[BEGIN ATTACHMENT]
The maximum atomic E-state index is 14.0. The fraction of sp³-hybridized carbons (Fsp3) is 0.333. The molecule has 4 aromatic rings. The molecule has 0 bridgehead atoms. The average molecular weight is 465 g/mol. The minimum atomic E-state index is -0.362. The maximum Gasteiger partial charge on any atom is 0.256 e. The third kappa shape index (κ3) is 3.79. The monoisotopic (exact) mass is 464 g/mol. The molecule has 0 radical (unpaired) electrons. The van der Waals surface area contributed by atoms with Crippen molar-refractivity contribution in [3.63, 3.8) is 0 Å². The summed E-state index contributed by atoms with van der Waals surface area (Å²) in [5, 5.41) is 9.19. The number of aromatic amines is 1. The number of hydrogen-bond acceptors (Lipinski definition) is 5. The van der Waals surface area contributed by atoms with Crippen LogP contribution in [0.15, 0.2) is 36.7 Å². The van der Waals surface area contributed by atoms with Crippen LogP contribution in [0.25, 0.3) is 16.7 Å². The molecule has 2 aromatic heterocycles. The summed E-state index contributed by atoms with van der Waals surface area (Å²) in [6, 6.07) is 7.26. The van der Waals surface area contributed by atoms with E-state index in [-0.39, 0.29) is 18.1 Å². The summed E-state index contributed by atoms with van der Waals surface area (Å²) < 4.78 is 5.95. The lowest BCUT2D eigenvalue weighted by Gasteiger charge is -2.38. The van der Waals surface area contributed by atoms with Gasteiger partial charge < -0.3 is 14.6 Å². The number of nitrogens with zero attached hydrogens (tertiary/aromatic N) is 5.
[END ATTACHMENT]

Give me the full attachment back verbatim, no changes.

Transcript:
The maximum atomic E-state index is 14.0. The fraction of sp³-hybridized carbons (Fsp3) is 0.333. The molecule has 4 aromatic rings. The molecule has 0 bridgehead atoms. The average molecular weight is 465 g/mol. The minimum atomic E-state index is -0.362. The maximum Gasteiger partial charge on any atom is 0.256 e. The third kappa shape index (κ3) is 3.79. The monoisotopic (exact) mass is 464 g/mol. The molecule has 0 radical (unpaired) electrons. The van der Waals surface area contributed by atoms with Crippen molar-refractivity contribution in [3.63, 3.8) is 0 Å². The summed E-state index contributed by atoms with van der Waals surface area (Å²) in [5, 5.41) is 9.19. The number of aromatic amines is 1. The number of hydrogen-bond acceptors (Lipinski definition) is 5. The van der Waals surface area contributed by atoms with Crippen LogP contribution in [0.15, 0.2) is 36.7 Å². The van der Waals surface area contributed by atoms with Crippen LogP contribution in [0.25, 0.3) is 16.7 Å². The molecule has 2 aromatic heterocycles. The summed E-state index contributed by atoms with van der Waals surface area (Å²) in [6, 6.07) is 7.26. The van der Waals surface area contributed by atoms with E-state index in [-0.39, 0.29) is 18.1 Å². The summed E-state index contributed by atoms with van der Waals surface area (Å²) < 4.78 is 5.95. The lowest BCUT2D eigenvalue weighted by Gasteiger charge is -2.38. The van der Waals surface area contributed by atoms with Gasteiger partial charge < -0.3 is 14.6 Å². The number of nitrogens with zero attached hydrogens (tertiary/aromatic N) is 5.